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Julius Korley
Scientist, entrepreneur and businessperson Julius Korley has been appointed associate vice president for UD’s Office of Economic Innovation and Partnerships.

Innovation leader

Photo illustration by Jeffrey C. Chase

Julius Korley appointed to OEIP post

Julius N. Korley, director of entrepreneurship and strategic partnerships in the College of Engineering at the University of Delaware, has been appointed associate vice president for UD’s Office of Economic Innovation and Partnerships (OEIP). The appointment began April 1.

A unit of the Research Office, OEIP serves as the University’s gateway for connecting faculty innovators and entrepreneurs with potential collaborators outside UD. It is the University’s engine for technology transfer, moving research discoveries into the marketplace for the benefit of society.

OEIP plays a further economic development role in the First State, as headquarters for the Delaware Small Business Development Center, which delivers training and free consulting services to small businesses and startup companies to help them grow and succeed, and the Delaware Procurement Technical Assistance Center, which helps businesses seeking to compete in federal, state and local government contracting.

“As a scientist, entrepreneur and businessperson, Dr. Korley brings a wealth of expertise to UD’s Office of Economic Innovation and Partnerships. He also has a national reputation for building networks of collaborators from diverse backgrounds and will be a catalyst for advancing partnerships and commercialization at UD,” said Charles G. Riordan, vice president for research, scholarship and innovation.

“I also thank David Weir for his exceptional dedication and accomplishments in this role prior to his recent retirement,” Riordan said. “Julius Korley will now take the helm and drive initiatives forward in this area of strategic importance to the University and the state. He is a great addition to the Research Office team.”

Korley said he looks forward to his role in advancing Redefining Creativity, Innovation and Entrepreneurship, which is a pillar in the University’s refreshed strategic plan.

“I am an entrepreneur at heart, and OEIP is a critical piece to this strategic objective for the University,” Korley said. “I am thrilled to begin this work, as it represents the opportunity to build a foundation that will enable future generations and will develop a model for peer institutions for creating an innovative and productive entrepreneurial ecosystem.”

Korley has expertise in several areas of biotechnology, including biomaterials, drug development, drug delivery systems and medical device development. He also has significant experience in the startup and business arena, including fundraising, business development, strategic partnering and licensing activities.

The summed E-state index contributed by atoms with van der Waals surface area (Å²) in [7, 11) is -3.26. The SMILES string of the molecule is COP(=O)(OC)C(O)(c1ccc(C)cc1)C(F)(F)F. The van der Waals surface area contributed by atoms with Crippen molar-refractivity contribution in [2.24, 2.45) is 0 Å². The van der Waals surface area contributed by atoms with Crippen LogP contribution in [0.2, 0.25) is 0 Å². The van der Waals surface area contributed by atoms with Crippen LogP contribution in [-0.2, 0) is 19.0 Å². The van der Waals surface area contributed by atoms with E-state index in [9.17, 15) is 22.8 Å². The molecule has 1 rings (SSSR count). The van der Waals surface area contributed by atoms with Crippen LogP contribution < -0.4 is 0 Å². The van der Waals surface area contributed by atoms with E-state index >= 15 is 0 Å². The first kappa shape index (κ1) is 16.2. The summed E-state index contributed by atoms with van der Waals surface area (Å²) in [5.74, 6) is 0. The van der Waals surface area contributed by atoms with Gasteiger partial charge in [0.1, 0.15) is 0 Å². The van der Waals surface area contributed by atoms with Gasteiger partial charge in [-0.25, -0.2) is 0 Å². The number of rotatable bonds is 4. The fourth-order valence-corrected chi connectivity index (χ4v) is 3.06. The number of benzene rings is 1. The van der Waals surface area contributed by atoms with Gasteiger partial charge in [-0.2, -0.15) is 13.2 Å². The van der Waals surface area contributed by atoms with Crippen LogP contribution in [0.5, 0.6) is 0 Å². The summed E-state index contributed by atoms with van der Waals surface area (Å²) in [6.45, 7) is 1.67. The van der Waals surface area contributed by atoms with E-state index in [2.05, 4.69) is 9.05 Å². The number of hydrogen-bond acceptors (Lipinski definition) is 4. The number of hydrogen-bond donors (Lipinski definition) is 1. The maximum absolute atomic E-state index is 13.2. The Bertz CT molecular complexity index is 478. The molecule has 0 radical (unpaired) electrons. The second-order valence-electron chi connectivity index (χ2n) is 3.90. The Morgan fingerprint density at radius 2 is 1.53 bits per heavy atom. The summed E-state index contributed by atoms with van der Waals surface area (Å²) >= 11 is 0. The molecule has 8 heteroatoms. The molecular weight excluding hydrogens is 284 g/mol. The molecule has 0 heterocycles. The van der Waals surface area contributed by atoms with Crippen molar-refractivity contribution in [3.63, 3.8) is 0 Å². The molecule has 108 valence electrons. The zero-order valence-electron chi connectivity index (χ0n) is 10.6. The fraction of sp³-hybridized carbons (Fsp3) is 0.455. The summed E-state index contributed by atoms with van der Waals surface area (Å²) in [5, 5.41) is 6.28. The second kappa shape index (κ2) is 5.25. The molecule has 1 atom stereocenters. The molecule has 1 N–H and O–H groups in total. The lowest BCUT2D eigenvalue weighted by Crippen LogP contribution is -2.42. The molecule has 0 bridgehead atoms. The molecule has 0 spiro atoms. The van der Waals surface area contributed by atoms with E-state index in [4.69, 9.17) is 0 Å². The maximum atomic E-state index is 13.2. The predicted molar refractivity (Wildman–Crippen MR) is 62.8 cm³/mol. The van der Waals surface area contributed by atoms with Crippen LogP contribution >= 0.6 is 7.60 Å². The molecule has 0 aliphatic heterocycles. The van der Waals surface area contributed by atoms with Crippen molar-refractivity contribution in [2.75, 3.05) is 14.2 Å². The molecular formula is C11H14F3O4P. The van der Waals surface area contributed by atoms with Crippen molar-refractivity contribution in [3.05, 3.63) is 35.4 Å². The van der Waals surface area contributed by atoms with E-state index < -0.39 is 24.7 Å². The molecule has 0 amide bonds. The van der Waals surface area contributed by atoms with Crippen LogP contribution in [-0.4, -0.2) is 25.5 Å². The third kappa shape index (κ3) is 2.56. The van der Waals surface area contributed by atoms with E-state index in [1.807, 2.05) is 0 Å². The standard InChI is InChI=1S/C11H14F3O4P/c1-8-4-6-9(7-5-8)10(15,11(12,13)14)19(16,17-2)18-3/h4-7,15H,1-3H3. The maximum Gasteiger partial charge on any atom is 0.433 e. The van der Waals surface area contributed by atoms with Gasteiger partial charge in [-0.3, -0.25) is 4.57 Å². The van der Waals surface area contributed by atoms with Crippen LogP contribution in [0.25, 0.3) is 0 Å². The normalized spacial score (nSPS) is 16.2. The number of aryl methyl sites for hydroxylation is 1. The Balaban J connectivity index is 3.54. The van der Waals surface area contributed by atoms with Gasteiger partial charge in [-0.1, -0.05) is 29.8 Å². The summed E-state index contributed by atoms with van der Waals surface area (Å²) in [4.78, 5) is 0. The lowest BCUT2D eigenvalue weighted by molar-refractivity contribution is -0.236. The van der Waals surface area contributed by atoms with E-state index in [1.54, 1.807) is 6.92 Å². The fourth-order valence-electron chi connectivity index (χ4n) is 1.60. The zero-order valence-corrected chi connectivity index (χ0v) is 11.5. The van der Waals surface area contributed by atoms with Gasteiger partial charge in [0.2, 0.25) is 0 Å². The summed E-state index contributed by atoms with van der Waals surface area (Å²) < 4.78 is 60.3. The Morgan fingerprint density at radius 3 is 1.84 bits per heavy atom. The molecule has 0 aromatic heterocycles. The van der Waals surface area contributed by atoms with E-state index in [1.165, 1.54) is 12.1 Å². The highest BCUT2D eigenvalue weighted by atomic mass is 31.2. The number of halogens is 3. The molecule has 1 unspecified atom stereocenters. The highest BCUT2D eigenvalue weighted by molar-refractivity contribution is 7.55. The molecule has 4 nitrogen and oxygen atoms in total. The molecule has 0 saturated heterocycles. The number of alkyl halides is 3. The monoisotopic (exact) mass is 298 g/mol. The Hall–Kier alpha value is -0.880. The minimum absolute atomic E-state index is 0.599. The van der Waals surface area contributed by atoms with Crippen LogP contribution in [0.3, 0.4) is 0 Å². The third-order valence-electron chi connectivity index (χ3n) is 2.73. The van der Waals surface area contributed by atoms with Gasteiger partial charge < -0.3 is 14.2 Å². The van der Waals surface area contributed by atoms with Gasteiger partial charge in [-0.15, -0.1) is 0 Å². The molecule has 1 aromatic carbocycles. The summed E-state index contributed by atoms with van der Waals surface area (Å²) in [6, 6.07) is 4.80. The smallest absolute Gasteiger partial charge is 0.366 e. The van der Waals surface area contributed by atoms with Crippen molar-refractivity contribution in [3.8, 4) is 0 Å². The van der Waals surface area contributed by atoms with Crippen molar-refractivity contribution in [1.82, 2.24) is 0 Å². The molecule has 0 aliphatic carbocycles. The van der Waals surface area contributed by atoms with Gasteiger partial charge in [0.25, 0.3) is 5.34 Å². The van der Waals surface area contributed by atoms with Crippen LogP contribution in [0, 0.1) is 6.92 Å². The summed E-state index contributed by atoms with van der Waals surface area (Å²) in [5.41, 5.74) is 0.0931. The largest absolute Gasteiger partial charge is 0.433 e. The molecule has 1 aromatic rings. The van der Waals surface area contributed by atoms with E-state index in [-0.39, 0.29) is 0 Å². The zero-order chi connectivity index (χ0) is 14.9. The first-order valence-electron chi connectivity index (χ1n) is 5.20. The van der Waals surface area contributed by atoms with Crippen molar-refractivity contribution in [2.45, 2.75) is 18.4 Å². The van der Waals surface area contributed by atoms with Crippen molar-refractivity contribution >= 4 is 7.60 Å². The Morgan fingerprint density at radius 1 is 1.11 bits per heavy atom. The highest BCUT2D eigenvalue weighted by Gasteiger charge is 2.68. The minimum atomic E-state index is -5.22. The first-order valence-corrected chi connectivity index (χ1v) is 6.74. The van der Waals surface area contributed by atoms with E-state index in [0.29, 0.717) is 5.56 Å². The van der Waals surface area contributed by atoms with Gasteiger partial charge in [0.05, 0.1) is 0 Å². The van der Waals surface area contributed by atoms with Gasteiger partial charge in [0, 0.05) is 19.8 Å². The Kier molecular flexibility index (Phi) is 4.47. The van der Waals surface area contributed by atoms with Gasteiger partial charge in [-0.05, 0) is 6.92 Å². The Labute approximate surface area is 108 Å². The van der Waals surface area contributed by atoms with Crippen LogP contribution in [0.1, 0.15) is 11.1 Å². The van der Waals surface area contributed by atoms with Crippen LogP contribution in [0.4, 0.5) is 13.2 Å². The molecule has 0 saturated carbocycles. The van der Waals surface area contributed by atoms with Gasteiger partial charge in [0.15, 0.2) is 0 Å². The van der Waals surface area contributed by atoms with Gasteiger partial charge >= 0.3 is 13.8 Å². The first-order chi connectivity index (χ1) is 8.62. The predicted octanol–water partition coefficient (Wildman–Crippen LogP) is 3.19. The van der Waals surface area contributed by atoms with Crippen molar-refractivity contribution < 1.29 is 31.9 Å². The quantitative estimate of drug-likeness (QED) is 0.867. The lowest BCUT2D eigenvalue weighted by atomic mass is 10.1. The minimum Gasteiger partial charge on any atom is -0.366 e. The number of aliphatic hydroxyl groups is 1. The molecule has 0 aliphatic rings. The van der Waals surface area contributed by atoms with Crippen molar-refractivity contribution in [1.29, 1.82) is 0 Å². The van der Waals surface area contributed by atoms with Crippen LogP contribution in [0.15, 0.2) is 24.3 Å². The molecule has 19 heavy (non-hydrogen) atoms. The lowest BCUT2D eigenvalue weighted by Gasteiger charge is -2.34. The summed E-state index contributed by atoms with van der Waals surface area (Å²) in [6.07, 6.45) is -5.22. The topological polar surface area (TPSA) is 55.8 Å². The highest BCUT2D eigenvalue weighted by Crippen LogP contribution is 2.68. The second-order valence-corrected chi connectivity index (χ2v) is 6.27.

Currently, Korley is co-director of the NSF I-Corps Northeast Hub, a $15 million National Science Foundation effort headquartered at Princeton University, which involves UD and other regional partners and affiliates in accelerating the economic impact of federally funded research by building entrepreneurship skills among researchers from all backgrounds.

He also serves on the national faculty for I-Corps at the National Institutes of Health and is UD’s principal investigator in NIH’s DRIVEN Accelerator Hub, fostering medical entrepreneurship in the Northeast.

Previously, as the director of entrepreneurship and strategic partnerships for UD’s College of Engineering, Korley assisted faculty, postdoctoral researchers and students in developing their technologies and connecting them to the startup and industry communities.

Prior to his UD career, Korley served as associate director of the Case-Coulter Translational Research Partnership at Case Western Reserve University, where he focused on translational medicine and the commercialization of laboratory technologies addressing unmet or poorly met health care needs. He oversaw more than 70 technologies leading to over $75 million in follow-on funding, 13 licensed technologies, 11 startups and 16 technologies in human clinical trials.

Korley has firsthand experience in entrepreneurship. Immediately prior to graduate school, he worked at Momenta Pharmaceuticals (MNTA) when it was a startup. The company was acquired by Johnson & Johnson in October 2020. He also co-founded the biomedical engineering company Affinity Therapeutics in 2010 and was named its inaugural president and CEO in August 2015.

He earned his doctorate in biomedical engineering at Cornell University and his MBA at the Weatherhead School of Management at Case Western Reserve University.

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